Traditional Chinese Medicine is a complete complementary medical system and is built on the foundations of ancient traditional concepts which is then applied to the human body.
The system of Traditional Chinese Medicine is based upon concepts that are pre-scientific, they pre-date modern scientific thought. When learning or discussing Traditional Chinese Medicine we still use the Traditional Chinese terms used to describe the body or the practice of this medicine. This includes the concepts of Yin and Yang (or dual force), Qi (Energy, life force, air), the five elements and the traditional terms relating to the body which ranges from organs such as the Spleen and Stomach, to external influence like Wind, cold or heat.
This does not mean that the system is not scientific, quite the opposite, it is a system that could be described as proto-scientific or a truly traditional therapy based on traditional concepts that can be traced back in China for thousands of years.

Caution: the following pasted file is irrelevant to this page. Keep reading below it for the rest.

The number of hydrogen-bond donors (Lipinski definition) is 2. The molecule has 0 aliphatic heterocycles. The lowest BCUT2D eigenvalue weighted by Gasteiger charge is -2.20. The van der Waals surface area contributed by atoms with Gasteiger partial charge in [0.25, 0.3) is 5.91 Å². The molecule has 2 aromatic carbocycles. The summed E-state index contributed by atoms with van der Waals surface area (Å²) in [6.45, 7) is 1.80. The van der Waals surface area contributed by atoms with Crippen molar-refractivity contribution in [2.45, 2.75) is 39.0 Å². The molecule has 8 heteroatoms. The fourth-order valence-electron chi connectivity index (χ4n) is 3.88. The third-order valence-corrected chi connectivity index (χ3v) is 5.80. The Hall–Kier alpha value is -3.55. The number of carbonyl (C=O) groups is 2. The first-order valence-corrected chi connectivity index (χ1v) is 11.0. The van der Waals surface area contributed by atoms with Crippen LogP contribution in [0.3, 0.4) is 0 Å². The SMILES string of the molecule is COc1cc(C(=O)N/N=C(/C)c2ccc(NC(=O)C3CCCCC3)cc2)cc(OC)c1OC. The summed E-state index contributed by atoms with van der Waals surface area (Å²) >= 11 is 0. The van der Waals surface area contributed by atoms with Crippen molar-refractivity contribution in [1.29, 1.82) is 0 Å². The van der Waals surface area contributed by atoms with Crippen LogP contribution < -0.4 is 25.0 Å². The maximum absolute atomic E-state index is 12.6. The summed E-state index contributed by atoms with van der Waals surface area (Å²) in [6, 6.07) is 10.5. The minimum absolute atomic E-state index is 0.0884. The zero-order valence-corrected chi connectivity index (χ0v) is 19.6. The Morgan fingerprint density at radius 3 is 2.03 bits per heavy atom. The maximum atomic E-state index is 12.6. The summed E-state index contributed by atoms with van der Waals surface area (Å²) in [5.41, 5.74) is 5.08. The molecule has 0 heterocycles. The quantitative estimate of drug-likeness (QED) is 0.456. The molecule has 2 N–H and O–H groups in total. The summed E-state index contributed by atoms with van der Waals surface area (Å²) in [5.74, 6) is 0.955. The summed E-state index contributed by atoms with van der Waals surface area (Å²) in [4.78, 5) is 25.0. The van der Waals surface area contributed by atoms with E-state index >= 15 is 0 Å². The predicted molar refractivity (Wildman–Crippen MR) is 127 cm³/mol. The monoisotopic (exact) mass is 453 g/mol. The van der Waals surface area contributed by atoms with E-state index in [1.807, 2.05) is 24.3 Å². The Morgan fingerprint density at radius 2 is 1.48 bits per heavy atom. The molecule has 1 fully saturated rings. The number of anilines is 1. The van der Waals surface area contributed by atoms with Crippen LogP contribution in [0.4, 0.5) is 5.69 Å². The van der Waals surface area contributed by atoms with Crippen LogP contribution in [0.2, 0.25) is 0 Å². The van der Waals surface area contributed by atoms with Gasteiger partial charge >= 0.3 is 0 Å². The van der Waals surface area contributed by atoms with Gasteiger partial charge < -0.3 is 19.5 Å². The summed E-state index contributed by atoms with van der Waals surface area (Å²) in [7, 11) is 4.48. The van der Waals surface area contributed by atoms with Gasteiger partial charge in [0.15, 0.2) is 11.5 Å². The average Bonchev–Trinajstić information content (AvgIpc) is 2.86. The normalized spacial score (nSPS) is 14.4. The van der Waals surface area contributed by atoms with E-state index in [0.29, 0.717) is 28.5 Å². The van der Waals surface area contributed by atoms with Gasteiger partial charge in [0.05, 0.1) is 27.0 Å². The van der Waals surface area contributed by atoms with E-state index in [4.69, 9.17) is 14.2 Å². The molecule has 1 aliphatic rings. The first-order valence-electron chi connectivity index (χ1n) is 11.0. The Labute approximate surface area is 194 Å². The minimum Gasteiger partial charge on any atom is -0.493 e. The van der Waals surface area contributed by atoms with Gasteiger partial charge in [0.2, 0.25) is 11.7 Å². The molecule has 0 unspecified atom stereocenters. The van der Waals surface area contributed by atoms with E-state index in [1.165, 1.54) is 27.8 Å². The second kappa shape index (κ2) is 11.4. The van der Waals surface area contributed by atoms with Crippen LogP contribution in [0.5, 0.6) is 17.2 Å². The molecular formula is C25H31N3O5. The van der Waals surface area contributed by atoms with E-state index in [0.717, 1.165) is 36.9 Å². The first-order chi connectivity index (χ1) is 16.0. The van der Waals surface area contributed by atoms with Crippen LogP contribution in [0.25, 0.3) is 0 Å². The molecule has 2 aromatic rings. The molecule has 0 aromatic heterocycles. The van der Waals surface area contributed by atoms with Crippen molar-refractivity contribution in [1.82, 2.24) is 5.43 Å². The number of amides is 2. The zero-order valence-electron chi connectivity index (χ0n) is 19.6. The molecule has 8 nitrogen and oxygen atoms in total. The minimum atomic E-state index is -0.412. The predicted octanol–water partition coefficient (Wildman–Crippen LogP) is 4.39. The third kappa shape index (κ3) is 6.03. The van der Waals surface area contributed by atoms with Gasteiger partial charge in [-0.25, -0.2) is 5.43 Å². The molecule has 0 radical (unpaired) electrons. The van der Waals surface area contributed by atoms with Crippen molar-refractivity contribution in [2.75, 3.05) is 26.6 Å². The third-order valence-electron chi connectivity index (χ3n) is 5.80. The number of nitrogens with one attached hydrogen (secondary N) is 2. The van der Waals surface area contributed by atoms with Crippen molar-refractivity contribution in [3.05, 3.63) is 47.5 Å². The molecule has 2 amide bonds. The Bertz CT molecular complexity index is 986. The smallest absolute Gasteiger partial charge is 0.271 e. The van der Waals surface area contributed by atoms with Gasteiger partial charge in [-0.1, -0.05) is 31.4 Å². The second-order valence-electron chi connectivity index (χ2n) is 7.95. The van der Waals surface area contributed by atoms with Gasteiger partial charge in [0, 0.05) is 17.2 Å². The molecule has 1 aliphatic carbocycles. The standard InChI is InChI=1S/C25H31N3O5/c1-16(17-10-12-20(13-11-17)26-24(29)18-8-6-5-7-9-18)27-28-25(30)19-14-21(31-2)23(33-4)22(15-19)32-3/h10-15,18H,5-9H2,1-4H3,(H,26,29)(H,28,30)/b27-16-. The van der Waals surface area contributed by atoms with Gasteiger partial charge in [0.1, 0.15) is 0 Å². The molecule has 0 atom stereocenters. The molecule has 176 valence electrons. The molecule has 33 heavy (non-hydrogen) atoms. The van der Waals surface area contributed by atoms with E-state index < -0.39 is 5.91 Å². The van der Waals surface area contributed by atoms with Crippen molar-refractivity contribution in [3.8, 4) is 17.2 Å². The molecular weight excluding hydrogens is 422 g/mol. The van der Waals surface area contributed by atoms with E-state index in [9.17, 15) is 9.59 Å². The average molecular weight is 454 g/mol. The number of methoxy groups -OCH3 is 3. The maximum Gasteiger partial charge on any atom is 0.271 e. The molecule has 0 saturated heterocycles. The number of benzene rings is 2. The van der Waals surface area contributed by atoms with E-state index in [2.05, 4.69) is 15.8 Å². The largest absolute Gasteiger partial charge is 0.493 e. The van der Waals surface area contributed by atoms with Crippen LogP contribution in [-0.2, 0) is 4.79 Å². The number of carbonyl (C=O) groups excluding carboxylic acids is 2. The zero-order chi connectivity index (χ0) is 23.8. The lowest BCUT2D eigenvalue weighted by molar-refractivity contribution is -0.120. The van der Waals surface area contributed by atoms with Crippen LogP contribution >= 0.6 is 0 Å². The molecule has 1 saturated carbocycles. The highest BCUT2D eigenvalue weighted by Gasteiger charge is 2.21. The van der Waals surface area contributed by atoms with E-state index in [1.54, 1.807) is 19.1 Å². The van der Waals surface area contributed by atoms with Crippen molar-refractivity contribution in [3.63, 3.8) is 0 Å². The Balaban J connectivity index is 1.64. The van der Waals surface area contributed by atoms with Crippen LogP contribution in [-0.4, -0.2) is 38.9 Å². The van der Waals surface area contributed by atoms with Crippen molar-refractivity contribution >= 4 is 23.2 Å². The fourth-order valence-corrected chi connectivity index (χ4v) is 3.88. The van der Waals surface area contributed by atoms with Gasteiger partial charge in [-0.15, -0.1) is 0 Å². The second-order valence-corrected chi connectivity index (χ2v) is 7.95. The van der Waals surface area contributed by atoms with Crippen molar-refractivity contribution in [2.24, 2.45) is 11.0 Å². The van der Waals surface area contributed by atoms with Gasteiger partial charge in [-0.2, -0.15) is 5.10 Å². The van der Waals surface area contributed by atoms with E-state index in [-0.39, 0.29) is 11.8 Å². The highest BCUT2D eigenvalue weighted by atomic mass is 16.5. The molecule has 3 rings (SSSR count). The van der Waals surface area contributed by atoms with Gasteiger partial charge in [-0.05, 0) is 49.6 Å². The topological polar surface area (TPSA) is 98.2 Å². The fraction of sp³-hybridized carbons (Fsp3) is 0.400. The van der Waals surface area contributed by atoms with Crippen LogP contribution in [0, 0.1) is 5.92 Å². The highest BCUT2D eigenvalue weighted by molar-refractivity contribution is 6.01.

Traditional Chinese Medicine is not solely limited to the history of China. Throughout the centuries medical texts or skills have been traded and passed onto Japan, Korea and other parts of Asia forming the range of practices contained within Traditional East Asian Medicine (or TEAM for short).
Developed in China, Traditional Chinese Medicine is based on theories and traditions that have been used for over 2,000 years. This can include herbal medicine, acupuncture, tui na (massage), cupping, gua sha (spooning), qi gong (moving exercises) and diet therapy.
At the core of Traditional Chinese Medicine is the premise that you must treat the root cause of an illness not its subsequent symptoms. It is holistic in its approach, treating the whole person through taking into consideration an individuals mind, body, spirit and emotions.
The philosophy of Traditional Chinese Medicine includes a strong focus on maintaining wellness by harmonizing and strengthening your energy systems before you become ill.
The concepts and terminology of Traditional Chinese Medicine can be looked at in numerous ways. It can be viewed philosophically as an overlay for the human body and a tried and tested method to determine the treatment method, protocols and acupuncture points appropriate for each individual coming in for acupuncture.